A sense of “bien-être” or “well-being” is what you will find at Le Bien Illuminé. From the natural light streaming in the windows, to the sleek efficient design, to the long list of amenities, all features in this one-bedroom gem, designed and decorated by Interior Architect Martine di Mattéo, have been conceived to make you feel completely at home and comfortable.
FREE one-hour consultation! Guests of Parler Paris Apartments or Parler Nice Apartments who are considering the purchase of their own "pied-à-terre" for pleasure and profit, can take advantage of a free one-hour consultation while enjoying the apartment in the City of Light or on the Riviera. Simply complete the request form to book your consultation.
A few readers have asked us if we could record these presentations in a way that those who cannot be in Paris could benefit from them...such as a webinar. That is a wonderful idea and we are working on producing these in the future...once our new Web site is launched (stay tuned) and other offerings are in place. Meanwhile, it is best to continue to read our publications or work with us on a one-on-one basis to benefit most from our entire team's expertise...there is nothing better than personal/individualized professional advice.
One of the first questions our clients ask is about taxes, which will not be addressed in tonight's presentation. Taxation in France is generally so high that it's natural to think that property will be taxed as high as sales tax (VAT), income or social security...but fortunately it is not...not at all! Without going into too much detail, there is a simple way of understanding what you can expect to pay in tax as a property owner.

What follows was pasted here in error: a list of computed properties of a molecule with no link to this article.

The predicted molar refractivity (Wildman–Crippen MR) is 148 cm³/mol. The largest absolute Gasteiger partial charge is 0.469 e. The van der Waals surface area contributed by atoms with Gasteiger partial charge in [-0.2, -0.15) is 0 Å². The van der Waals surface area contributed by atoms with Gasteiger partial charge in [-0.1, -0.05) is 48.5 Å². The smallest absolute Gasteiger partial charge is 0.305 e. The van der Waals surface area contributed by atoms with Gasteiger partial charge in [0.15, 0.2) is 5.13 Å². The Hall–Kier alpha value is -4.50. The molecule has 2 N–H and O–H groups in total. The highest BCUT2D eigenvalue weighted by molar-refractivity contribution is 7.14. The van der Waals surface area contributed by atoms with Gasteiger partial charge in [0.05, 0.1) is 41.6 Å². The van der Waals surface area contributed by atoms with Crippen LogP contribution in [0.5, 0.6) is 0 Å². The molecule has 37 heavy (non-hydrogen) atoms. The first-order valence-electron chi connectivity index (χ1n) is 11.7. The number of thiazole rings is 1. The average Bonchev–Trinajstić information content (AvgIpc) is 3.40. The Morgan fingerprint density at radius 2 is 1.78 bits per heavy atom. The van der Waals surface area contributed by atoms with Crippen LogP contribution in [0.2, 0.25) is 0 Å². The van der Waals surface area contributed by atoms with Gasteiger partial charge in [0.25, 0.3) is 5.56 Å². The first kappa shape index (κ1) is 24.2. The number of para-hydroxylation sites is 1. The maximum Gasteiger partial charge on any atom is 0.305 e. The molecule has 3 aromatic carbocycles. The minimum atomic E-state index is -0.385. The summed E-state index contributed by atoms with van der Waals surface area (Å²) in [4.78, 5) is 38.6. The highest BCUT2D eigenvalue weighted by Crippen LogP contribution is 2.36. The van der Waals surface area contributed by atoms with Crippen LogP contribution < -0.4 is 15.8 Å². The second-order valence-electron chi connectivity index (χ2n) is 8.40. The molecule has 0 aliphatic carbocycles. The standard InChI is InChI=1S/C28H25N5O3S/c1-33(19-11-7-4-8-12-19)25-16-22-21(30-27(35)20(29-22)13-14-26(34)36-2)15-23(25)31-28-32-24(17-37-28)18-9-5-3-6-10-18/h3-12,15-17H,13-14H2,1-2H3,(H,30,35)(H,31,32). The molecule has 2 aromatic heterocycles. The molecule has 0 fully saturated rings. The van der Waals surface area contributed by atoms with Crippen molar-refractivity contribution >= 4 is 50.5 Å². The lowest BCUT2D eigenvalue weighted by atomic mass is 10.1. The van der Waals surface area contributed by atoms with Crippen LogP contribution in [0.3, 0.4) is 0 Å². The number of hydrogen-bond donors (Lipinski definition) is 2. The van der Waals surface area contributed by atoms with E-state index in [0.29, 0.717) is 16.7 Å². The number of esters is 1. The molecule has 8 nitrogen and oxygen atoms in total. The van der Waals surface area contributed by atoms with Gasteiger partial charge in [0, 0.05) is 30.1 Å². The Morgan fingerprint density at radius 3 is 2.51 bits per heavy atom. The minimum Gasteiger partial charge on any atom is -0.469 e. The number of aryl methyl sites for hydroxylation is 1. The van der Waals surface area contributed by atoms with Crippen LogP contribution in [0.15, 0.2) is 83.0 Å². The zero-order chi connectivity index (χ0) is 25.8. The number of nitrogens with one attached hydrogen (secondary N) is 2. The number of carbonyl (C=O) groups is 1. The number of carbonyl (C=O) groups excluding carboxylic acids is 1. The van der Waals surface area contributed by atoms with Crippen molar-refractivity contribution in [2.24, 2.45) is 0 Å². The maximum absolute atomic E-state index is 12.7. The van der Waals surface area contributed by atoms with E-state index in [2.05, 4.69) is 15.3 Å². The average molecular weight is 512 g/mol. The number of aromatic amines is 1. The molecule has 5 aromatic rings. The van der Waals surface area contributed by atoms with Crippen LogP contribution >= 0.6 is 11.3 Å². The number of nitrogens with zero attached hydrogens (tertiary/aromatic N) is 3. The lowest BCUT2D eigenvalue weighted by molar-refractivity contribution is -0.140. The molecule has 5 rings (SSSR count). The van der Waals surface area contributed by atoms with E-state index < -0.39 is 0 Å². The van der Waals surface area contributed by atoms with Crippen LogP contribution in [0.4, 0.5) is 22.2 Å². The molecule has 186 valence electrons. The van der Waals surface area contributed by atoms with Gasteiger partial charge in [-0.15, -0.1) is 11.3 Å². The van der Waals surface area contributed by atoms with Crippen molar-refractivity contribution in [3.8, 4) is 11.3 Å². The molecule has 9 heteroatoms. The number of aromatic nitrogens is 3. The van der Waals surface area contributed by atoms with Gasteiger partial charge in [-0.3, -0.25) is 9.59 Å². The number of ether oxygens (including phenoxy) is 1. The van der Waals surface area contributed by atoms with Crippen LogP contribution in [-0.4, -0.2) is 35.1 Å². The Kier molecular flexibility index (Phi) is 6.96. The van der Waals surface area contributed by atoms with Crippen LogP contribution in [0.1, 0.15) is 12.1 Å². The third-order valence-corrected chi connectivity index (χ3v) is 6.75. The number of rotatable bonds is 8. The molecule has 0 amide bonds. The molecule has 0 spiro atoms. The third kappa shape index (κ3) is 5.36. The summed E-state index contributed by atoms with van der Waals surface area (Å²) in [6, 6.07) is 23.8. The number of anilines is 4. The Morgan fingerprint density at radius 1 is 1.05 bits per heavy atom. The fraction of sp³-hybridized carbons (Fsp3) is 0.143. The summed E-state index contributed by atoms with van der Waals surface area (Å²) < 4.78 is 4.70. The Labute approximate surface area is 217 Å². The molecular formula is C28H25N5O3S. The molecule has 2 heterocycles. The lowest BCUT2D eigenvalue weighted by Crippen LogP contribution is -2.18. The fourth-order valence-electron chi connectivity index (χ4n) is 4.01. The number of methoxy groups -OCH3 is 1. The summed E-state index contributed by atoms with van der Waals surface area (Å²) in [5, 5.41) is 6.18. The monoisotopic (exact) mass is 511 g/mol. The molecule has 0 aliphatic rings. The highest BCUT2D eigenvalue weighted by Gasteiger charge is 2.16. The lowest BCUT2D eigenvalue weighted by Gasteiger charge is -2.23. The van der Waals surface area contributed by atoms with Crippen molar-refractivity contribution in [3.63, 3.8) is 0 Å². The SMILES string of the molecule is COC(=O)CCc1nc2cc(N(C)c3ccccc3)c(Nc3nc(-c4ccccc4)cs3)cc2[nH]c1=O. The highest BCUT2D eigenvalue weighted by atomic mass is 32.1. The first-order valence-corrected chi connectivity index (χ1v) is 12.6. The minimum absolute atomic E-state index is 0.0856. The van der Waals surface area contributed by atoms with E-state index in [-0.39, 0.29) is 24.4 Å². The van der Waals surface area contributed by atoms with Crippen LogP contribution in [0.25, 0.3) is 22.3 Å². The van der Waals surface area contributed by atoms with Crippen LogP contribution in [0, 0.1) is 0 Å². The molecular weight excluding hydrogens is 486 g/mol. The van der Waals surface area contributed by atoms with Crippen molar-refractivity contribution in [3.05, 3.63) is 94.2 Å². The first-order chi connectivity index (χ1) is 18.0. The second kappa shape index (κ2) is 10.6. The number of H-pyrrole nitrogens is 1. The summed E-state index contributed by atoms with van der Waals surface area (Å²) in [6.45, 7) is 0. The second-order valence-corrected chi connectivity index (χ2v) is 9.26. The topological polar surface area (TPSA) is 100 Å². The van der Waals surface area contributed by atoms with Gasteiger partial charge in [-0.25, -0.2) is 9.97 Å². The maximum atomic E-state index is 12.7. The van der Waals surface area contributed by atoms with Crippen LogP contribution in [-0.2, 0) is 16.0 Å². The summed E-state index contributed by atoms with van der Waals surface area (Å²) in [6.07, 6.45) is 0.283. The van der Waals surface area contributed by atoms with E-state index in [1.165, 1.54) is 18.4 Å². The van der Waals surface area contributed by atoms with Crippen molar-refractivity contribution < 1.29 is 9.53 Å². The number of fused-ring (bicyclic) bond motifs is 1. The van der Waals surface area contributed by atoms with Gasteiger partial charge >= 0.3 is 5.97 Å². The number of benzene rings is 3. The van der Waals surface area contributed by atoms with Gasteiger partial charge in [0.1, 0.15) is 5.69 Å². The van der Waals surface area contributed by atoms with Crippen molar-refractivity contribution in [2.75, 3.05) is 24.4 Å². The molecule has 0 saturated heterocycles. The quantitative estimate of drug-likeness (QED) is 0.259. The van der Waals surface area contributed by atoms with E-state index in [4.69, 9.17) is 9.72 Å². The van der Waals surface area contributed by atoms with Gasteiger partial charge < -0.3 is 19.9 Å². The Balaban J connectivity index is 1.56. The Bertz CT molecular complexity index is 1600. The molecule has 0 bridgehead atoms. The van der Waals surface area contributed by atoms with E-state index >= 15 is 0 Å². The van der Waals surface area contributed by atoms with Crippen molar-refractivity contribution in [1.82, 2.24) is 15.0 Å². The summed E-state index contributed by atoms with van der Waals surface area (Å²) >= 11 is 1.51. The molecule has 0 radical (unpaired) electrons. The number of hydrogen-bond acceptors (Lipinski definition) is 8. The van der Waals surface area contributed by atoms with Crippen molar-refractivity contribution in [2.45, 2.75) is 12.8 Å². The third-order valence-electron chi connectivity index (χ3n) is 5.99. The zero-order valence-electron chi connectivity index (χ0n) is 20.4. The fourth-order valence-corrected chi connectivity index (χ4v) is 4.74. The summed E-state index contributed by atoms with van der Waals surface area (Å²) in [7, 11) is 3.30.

There are two annual taxes imposed on property:
1. "Taxe foncière" is the primary property tax, on the building and on the land, and is paid by the owner annually, due on January 1. When purchasing a property, the taxes are apportioned to both the seller and the buyer based on their amount of ownership during the year.
2. "Taxe d'Habitation" is paid by the occupant of the property on January 1, whether owner or tenant. The city administrators assess this tax and it is calculated on the basis of the "notional rental value of the property" -- the rental value multiplied by the tax rate in that locality. There are variations applied if the residence is principle vs secondary or low income or with dependents.